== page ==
My Pioneer Days
While growing up, two years was the longest I lived anywhere, and the first time that happened was when we moved to Thompson, Manitoba, just short of the tundra line and marked by a subarctic climate. Brrrrr!
We arrived by train, right after Christmas. I had turned 12 the month before. Somehow the tracks on the way there had been cleared of the mountains of snow all around. My mom, Auntie Alice and I were joining my dad and Uncle Lawrence who had already been there for months, getting the nickel mine constructed. Now parts of it were ready for workers (the “camp men”) to arrive and start the mining in earnest. Ours was one of the first couple of dozen houses built and ready to be occupied by the families of the construction men and miners. And we were one of the first five families to occupy them. A town was being born. And we were its pioneers. By the time school started in February, I was one of five seventh graders.
Two of the houses were set aside for schooling and one for a bank. A two-story house became our Hudson Bay store with a catalogue-ordering counter. The market section consisted of canned goods, pastries and breads - not much more. Most other perishable food had to be shipped in by train, ordered by individual families. We had a giant crate outside our front door crammed with a whole cow’s worth of beef cuts, chickens, lamb and pork cuts. In the mornings there were often wolf tracks all around it, with paw scrapes through the inevitable snow on top. Occasionally we would see them and moose ranging along the edge of the woods not all that far from our back door.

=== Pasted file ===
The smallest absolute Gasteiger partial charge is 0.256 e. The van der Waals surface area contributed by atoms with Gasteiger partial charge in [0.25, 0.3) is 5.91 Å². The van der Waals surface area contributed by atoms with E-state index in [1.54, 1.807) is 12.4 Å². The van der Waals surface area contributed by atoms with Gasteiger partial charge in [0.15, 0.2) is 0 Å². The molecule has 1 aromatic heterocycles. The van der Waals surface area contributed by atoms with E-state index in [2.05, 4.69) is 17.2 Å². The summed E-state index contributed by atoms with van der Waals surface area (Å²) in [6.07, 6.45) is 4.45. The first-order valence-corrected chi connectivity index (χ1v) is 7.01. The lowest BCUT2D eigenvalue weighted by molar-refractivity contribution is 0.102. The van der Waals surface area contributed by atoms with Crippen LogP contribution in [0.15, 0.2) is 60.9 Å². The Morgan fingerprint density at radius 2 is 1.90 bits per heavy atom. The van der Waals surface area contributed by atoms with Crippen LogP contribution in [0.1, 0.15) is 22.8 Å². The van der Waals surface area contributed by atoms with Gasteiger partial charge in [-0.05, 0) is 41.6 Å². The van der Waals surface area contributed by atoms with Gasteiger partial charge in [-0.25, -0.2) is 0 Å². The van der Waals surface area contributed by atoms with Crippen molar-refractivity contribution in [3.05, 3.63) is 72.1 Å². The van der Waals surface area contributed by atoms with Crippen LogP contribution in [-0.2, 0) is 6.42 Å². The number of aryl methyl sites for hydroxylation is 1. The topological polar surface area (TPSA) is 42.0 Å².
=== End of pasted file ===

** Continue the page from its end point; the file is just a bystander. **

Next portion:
I had a wonderful time there, skating every day/night as well as engaging in other winter sports, including tobogganing and curling. Sometimes I even skated to and from the schoolhouse when the snow was hard-packed enough and friendly house builders would pour water over paths we took. Most of the school year it was dark both when we started and when we ended our day. On weekends we blissfully skated in daylight.
Almost immediately a town rink was formed, with a little heating hut nearby where we could go sit and thaw our frostbite. After a wooden wall was built with a little platform along the top, some of us would perch there, watching the snapping, crackling Northern Lights whipping over the sky in blazing color - before school or after.
Early mornings, before it was time for the men to go to the mine, bulldozers plowed snow from the roads so they could be picked up by vans. Our car was parked in the driveway, a yellow 57 Plymouth with giant fins, completely buried under snow.
Springtime brought hordes of gnats, then mosquitos, so we stunk of some kind of DDT lotion. And that’s when the perma-frost melted. A few times I sunk into the thick mire up to my hips, often just one leg going all the way down. A couple of friends or a passing camp man would have to pull me out, the result always being that one or two of my rubber boots would be sucked away from my feet. This was commonplace, especially with kids, and evidently, years later when the ground was being excavated for new buildings, countless boots were unearthed. I’m sure at least a few pair were mine!
In the warm summer, we had beautiful nearby rivers and lakes and waterfalls to play in and around. A nature lover’s paradise! By the time we left, soon after I turned fourteen, it was a burgeoning town with primary, elementary, junior and high schools! Supposedly it was the fastest growing town in North America! By the late sixties it was deemed the most modern town on the continent!
I’ll never forget my time there and have been thrilled that via Facebook and the Internet, people from those days have found me, some who even still live there!
The photo is of a crayon drawing I did not too long after we moved to Thompson. (I was the blonde in brown.) The fence around the rink still had not been erected.
Image Credit » image by BodieMor